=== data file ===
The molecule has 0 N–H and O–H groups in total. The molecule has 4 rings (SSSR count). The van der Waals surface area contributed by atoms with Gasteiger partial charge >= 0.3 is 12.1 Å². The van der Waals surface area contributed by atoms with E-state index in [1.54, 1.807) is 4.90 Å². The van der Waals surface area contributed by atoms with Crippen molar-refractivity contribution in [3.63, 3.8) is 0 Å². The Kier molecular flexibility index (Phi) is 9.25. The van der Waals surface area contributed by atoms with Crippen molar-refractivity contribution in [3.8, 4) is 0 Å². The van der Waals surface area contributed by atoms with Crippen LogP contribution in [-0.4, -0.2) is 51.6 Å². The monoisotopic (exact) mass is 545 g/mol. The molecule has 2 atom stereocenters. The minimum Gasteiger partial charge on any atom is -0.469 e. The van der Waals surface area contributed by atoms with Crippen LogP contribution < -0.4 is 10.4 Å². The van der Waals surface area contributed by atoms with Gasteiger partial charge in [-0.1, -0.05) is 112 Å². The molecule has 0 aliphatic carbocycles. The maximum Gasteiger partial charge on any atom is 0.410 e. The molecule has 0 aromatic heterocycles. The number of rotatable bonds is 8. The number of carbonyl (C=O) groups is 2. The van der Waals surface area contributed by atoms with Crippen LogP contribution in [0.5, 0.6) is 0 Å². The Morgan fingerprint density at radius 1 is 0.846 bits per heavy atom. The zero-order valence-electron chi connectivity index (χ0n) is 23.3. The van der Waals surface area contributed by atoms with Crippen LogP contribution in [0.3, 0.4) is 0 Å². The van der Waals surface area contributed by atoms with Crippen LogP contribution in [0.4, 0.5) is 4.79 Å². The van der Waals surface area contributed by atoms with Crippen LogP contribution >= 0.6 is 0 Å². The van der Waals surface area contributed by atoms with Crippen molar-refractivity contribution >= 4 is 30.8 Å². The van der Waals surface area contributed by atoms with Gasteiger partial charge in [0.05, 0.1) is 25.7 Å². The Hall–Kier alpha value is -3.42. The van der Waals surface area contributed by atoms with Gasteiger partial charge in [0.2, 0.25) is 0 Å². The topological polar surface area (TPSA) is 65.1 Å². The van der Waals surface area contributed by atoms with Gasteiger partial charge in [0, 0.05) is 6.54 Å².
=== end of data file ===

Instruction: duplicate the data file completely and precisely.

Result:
The molecule has 0 N–H and O–H groups in total. The molecule has 4 rings (SSSR count). The van der Waals surface area contributed by atoms with Gasteiger partial charge >= 0.3 is 12.1 Å². The van der Waals surface area contributed by atoms with E-state index in [1.54, 1.807) is 4.90 Å². The van der Waals surface area contributed by atoms with Crippen molar-refractivity contribution in [3.63, 3.8) is 0 Å². The Kier molecular flexibility index (Phi) is 9.25. The van der Waals surface area contributed by atoms with Crippen molar-refractivity contribution in [3.8, 4) is 0 Å². The van der Waals surface area contributed by atoms with Crippen LogP contribution in [-0.4, -0.2) is 51.6 Å². The monoisotopic (exact) mass is 545 g/mol. The molecule has 2 atom stereocenters. The minimum Gasteiger partial charge on any atom is -0.469 e. The van der Waals surface area contributed by atoms with Crippen LogP contribution < -0.4 is 10.4 Å². The van der Waals surface area contributed by atoms with Gasteiger partial charge in [-0.1, -0.05) is 112 Å². The molecule has 0 aliphatic carbocycles. The maximum Gasteiger partial charge on any atom is 0.410 e. The molecule has 0 aromatic heterocycles. The number of rotatable bonds is 8. The number of carbonyl (C=O) groups is 2. The van der Waals surface area contributed by atoms with Crippen LogP contribution in [0.5, 0.6) is 0 Å². The Morgan fingerprint density at radius 1 is 0.846 bits per heavy atom. The zero-order valence-electron chi connectivity index (χ0n) is 23.3. The van der Waals surface area contributed by atoms with Crippen LogP contribution in [0.3, 0.4) is 0 Å². The van der Waals surface area contributed by atoms with Crippen LogP contribution in [0.4, 0.5) is 4.79 Å². The van der Waals surface area contributed by atoms with Crippen LogP contribution >= 0.6 is 0 Å². The van der Waals surface area contributed by atoms with Crippen molar-refractivity contribution >= 4 is 30.8 Å². The van der Waals surface area contributed by atoms with Gasteiger partial charge in [0.05, 0.1) is 25.7 Å². The Hall–Kier alpha value is -3.42. The van der Waals surface area contributed by atoms with Gasteiger partial charge in [0.2, 0.25) is 0 Å². The topological polar surface area (TPSA) is 65.1 Å². The van der Waals surface area contributed by atoms with Gasteiger partial charge in [0, 0.05) is 6.54 Å².